This summer though something happened that re-awakened my inner wildlife lover in all her over-excited, jumping up and down, slightly nerdy, wonderfully happy glory. We went to Cuba. CUBA!!! A real caribbean island just crawling with crocodiles, bugs, frogs, birds and butterflies and surrounded by warm seas full to bursting with tropical fish. It was a childhood dream come true. After a lovely couple of days in Viñales we moved on down the coast to an area known as Playa Larga where we got up early one morning to bump down the road in a rickety old car and begin our Cuban jungle expedition!

There had been a storm the night before and clouds of mosquitoes were billowing through the trees in the sunlight. I had taken no chances and was drenched in repellent and wearing trousers tucked into socks and long sleeves...all to no avail as we'd find out later. We had been chatting to our guide for literally less than 10 minutes when he brought out a small gadget that played bird calls into the air and one of my favourite creatures of the whole trip appeared. The tiny Cuban Tody, (pictured above and below) also known as "fluffy butt" for a while as we forgot his real name, flitted around on his thorny branch then disappeared into the forest.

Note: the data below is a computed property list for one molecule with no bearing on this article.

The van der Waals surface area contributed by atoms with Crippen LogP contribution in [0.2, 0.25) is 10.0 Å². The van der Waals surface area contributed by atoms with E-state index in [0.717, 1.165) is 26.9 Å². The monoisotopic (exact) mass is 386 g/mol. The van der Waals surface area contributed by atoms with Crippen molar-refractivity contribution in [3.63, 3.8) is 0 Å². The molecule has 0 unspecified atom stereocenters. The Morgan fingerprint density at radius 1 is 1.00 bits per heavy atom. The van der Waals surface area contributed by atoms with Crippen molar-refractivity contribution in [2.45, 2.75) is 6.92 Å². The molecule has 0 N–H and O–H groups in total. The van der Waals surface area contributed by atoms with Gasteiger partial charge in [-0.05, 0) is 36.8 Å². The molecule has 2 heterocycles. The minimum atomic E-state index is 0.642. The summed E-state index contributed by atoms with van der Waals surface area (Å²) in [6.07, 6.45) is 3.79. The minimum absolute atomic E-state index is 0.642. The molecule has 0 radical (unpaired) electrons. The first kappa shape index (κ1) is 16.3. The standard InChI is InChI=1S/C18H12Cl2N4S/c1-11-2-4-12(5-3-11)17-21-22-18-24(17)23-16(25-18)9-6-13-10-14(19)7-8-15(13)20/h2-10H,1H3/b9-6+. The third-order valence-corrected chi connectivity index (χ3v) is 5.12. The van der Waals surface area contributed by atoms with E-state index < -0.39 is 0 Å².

While we walked slowly through the trees we came across some beehives being attacked by crabs. Crabs are EVERYWHERE in Cuba; they dig burrows and live almost like rabbits along roadsides and in muddy banks.


Cicadas were whirring from the branches above us and we also spotted a strange corridor of mud running up a tree trunk to end in a football sized termite's nest.

After a short while we reached a hole in the ground between 2 great rocks and followed our guide down a ladder tacked together from bits of dead wood to stand in a real life bat cave.

An incredibly clear underground lake filled one corner of the cave while the air was filled with the squeaking and shuffling of hundreds of Cuban fruit bats that flew around our heads and clung to the ceiling in the pitch dark.


The flash from my camera lit up the cave walls and our guide spotted a baby Cuban Screech Owl crouching on a ledge:

I felt a bit sorry for him actually... his poor nocturnal eyes being blinded by the bright light! As we scrambled back up out of the cave our guide casually pointed out the body of a huge python that he explained had its head inside the cave stretched out in the dark with its mouth open to catch unwary bats.

Over the next hour or so we saw hermit crabs, countless lizards, woodpeckers, chocolate orchids and turtles.

Jungle expeditions are not quite as glamorous as I'd imagined when I was little...mosquitoes and stifling heat lead to some sweaty not so comfy situations...(we had not been swimming before this photo...)